I can't say with any certainty that memoir writing occupies any moral high ground. Many who live with us will tell you otherwise. When most of us who write memoir are honest, we admit that everything is fodder for the page; everything that happens between me and my sister, me and my girlfriend, me and the grocer who is homophobic, could make it into a blog, or an essay, or the next book. There is no boundary between the writer and the lover, the writer and the daughter, the writer and the friend. Over the years I've certainly got better at cloaking identities, but I always pull directly from my experience. My imagination is infertile. I have no ability to create a scenario out of thin air. So I have to make do with what happens to me. The result is a strange gulf between what I feel as the events are unfolding and what is revealed to me when I eventually reconstruct the experience for my writing. If left untended, this gulf widens with time. Which means if I want to remain truly connected to anyone I have to exert constant effort to remain present in both arenas of consciousness.

Girlfriends have begged me not to write about them. Some have threatened, others have pouted, and one even left me because I could not create clear boundaries between what we live and what I write. For better or worse, I am wired to make narrative of everything. Writing my life helps me to make sense of it. When something happens that confuses me I write the sequence of events as fast as I can. I read that draft and make notes. Then I draw conclusions. Then I edit that draft. If that draft still does not make sense, I repeat. I do that over and over again until I get a draft that reads free of inconsistencies. By the time I am done I am clearer, more able to come to terms with my confusion.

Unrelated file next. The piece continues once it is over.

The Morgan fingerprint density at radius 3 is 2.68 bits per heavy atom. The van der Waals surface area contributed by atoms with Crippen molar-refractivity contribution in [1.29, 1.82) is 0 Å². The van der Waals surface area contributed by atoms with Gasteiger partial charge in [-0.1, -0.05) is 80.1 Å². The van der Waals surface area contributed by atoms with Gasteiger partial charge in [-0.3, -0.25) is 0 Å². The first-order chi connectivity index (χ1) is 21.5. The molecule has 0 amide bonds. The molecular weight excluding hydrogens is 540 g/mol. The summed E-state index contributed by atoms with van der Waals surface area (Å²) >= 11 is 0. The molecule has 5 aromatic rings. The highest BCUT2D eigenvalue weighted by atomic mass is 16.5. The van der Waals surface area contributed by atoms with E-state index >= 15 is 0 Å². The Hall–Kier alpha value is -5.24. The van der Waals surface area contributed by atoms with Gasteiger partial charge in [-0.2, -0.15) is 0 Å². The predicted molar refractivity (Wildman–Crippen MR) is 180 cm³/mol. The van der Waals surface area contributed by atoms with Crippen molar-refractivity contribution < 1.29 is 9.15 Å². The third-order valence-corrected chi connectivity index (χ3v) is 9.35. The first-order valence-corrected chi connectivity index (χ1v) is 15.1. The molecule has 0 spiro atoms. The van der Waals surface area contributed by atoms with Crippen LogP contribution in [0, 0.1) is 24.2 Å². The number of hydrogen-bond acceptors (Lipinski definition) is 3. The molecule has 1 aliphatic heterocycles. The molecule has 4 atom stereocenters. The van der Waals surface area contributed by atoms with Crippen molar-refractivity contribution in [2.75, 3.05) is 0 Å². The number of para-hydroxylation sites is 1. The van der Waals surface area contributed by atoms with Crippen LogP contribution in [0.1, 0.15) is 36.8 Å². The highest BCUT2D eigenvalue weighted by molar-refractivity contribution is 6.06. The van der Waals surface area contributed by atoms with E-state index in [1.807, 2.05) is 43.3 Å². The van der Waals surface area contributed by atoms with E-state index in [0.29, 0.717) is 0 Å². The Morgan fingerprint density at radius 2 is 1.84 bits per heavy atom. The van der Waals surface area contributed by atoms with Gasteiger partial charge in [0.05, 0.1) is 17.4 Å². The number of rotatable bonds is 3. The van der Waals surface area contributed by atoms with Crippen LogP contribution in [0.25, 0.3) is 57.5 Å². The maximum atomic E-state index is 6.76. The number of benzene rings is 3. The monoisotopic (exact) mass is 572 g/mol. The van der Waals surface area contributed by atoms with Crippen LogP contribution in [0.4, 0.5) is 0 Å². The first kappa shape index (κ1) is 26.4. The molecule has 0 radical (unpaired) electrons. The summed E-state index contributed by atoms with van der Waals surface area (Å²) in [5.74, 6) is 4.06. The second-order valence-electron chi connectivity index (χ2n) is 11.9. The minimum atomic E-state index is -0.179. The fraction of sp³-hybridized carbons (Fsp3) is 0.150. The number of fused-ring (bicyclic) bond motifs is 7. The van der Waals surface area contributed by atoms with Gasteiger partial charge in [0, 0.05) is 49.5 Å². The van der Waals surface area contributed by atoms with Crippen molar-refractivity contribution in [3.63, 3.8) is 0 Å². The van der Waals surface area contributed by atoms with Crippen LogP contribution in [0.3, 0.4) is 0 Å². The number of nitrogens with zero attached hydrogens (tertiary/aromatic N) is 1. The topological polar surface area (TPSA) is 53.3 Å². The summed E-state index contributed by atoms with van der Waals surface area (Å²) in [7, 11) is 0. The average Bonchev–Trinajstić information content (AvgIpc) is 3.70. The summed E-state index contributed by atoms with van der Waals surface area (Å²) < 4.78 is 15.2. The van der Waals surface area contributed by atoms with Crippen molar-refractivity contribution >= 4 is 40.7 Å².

Memoir makes me see things more clearly. So regardless of the hazards, I continue to live in the proverbial fishbowl; writing and rewriting draft after draft, allowing others to peruse the details of my existence through the foggy lenses of my version of a life in progress.

Staceyann Chin is the recipient of the 2007 Power of the Voice Award from The Human Rights Campaign, the 2008 Safe Haven Award from Immigration Equality, the 2008 Honors from the Lesbian AIDS Project, and the 2009 New York State Senate Award. She unapologetically identifies as Caribbean and Black, Asian and lesbian, woman and resident of New York City.

A proud Jamaican National, Staceyann's voice was featured on the Oprah Winfrey Show, where she spoke candidly about her experiences of growing up on the island and the dire consequences of her coming-out there.

Widely known as co-writer and original performer in the Tony award winning, Russell Simmons Def Poetry Jam on Broadway, her poetry has seen the rousing cheers of the Nuyorican Poets' Café, one-woman shows Off-Broadway, writing-workshops in Sweden, South Africa, and Australia. Chin's three one-woman shows, HANDS AFIRE, UNSPEAKABLE THINGS, and BORDER/CLASH all opened to rave reviews at the Culture Project in New York City.

Be it on 60 Minutes, or in the New York Times, Staceyann has a reputation for telling it exactly like it is.

Staceyann is the author of the memoir, The Other Side of Paradise.